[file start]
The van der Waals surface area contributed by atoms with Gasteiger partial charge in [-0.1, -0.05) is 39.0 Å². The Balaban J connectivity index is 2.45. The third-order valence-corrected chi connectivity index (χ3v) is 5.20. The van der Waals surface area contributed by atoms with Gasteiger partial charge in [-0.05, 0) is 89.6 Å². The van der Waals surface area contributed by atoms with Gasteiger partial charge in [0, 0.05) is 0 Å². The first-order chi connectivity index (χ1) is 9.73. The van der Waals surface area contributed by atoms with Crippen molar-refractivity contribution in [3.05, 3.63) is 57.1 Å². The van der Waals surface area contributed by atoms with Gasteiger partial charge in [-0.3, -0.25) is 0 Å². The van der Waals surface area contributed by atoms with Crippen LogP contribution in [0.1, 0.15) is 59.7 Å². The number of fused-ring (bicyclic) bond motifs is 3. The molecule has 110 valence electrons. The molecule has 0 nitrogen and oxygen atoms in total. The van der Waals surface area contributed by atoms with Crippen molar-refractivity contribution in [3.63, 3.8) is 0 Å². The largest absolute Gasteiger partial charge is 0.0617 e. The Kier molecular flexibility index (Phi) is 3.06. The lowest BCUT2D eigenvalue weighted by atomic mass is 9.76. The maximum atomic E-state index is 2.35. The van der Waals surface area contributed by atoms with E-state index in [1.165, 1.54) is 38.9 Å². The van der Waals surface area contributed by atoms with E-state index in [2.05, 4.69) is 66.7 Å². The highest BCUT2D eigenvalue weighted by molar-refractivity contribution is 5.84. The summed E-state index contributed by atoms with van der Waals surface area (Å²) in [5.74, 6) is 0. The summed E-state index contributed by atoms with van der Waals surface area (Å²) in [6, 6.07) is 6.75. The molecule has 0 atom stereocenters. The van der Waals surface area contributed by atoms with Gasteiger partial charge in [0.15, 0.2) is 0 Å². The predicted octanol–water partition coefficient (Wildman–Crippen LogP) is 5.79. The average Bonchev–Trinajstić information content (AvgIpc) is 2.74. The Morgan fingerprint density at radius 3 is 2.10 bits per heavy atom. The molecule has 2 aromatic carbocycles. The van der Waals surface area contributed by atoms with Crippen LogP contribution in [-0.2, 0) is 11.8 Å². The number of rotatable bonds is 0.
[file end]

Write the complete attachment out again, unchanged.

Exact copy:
The van der Waals surface area contributed by atoms with Gasteiger partial charge in [-0.1, -0.05) is 39.0 Å². The Balaban J connectivity index is 2.45. The third-order valence-corrected chi connectivity index (χ3v) is 5.20. The van der Waals surface area contributed by atoms with Gasteiger partial charge in [-0.05, 0) is 89.6 Å². The van der Waals surface area contributed by atoms with Gasteiger partial charge in [0, 0.05) is 0 Å². The first-order chi connectivity index (χ1) is 9.73. The van der Waals surface area contributed by atoms with Crippen molar-refractivity contribution in [3.05, 3.63) is 57.1 Å². The van der Waals surface area contributed by atoms with Gasteiger partial charge in [-0.3, -0.25) is 0 Å². The van der Waals surface area contributed by atoms with Crippen LogP contribution in [0.1, 0.15) is 59.7 Å². The number of fused-ring (bicyclic) bond motifs is 3. The molecule has 110 valence electrons. The molecule has 0 nitrogen and oxygen atoms in total. The van der Waals surface area contributed by atoms with Crippen molar-refractivity contribution in [3.63, 3.8) is 0 Å². The largest absolute Gasteiger partial charge is 0.0617 e. The Kier molecular flexibility index (Phi) is 3.06. The lowest BCUT2D eigenvalue weighted by atomic mass is 9.76. The maximum atomic E-state index is 2.35. The van der Waals surface area contributed by atoms with E-state index in [1.165, 1.54) is 38.9 Å². The van der Waals surface area contributed by atoms with E-state index in [2.05, 4.69) is 66.7 Å². The highest BCUT2D eigenvalue weighted by molar-refractivity contribution is 5.84. The summed E-state index contributed by atoms with van der Waals surface area (Å²) in [5.74, 6) is 0. The summed E-state index contributed by atoms with van der Waals surface area (Å²) in [6, 6.07) is 6.75. The molecule has 0 atom stereocenters. The van der Waals surface area contributed by atoms with Gasteiger partial charge in [0.15, 0.2) is 0 Å². The predicted octanol–water partition coefficient (Wildman–Crippen LogP) is 5.79. The average Bonchev–Trinajstić information content (AvgIpc) is 2.74. The Morgan fingerprint density at radius 3 is 2.10 bits per heavy atom. The molecule has 2 aromatic carbocycles. The van der Waals surface area contributed by atoms with Crippen LogP contribution in [-0.2, 0) is 11.8 Å². The number of rotatable bonds is 0.